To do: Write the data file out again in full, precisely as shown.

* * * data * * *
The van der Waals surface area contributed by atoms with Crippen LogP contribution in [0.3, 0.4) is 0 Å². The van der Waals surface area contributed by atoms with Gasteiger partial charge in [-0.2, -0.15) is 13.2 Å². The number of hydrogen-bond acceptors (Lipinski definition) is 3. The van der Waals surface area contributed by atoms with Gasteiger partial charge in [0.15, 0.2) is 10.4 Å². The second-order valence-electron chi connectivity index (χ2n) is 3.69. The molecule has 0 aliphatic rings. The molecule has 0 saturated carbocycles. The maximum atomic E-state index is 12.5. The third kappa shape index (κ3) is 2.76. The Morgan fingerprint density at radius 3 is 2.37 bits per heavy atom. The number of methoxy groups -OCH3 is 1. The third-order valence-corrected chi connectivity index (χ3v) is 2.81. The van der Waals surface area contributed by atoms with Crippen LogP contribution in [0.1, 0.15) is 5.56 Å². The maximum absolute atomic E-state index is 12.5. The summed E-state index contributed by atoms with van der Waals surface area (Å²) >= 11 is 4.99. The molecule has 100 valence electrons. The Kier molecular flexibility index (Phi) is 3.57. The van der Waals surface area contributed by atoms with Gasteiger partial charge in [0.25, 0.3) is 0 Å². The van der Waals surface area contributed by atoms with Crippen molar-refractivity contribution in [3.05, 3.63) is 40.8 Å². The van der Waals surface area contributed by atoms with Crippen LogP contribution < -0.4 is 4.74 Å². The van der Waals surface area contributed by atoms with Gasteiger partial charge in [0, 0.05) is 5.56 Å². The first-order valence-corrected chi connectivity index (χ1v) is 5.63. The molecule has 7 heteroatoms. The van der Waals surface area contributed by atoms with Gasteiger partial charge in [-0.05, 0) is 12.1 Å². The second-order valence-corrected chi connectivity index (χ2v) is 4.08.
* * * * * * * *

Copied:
The van der Waals surface area contributed by atoms with Crippen LogP contribution in [0.3, 0.4) is 0 Å². The van der Waals surface area contributed by atoms with Gasteiger partial charge in [-0.2, -0.15) is 13.2 Å². The number of hydrogen-bond acceptors (Lipinski definition) is 3. The van der Waals surface area contributed by atoms with Gasteiger partial charge in [0.15, 0.2) is 10.4 Å². The second-order valence-electron chi connectivity index (χ2n) is 3.69. The molecule has 0 aliphatic rings. The molecule has 0 saturated carbocycles. The maximum atomic E-state index is 12.5. The third kappa shape index (κ3) is 2.76. The Morgan fingerprint density at radius 3 is 2.37 bits per heavy atom. The number of methoxy groups -OCH3 is 1. The third-order valence-corrected chi connectivity index (χ3v) is 2.81. The van der Waals surface area contributed by atoms with Crippen LogP contribution in [0.1, 0.15) is 5.56 Å². The maximum absolute atomic E-state index is 12.5. The summed E-state index contributed by atoms with van der Waals surface area (Å²) >= 11 is 4.99. The molecule has 100 valence electrons. The Kier molecular flexibility index (Phi) is 3.57. The van der Waals surface area contributed by atoms with Gasteiger partial charge in [0.25, 0.3) is 0 Å². The van der Waals surface area contributed by atoms with Crippen molar-refractivity contribution in [3.05, 3.63) is 40.8 Å². The van der Waals surface area contributed by atoms with Crippen LogP contribution < -0.4 is 4.74 Å². The van der Waals surface area contributed by atoms with Gasteiger partial charge in [0, 0.05) is 5.56 Å². The first-order valence-corrected chi connectivity index (χ1v) is 5.63. The molecule has 7 heteroatoms. The van der Waals surface area contributed by atoms with Gasteiger partial charge in [-0.05, 0) is 12.1 Å². The second-order valence-corrected chi connectivity index (χ2v) is 4.08.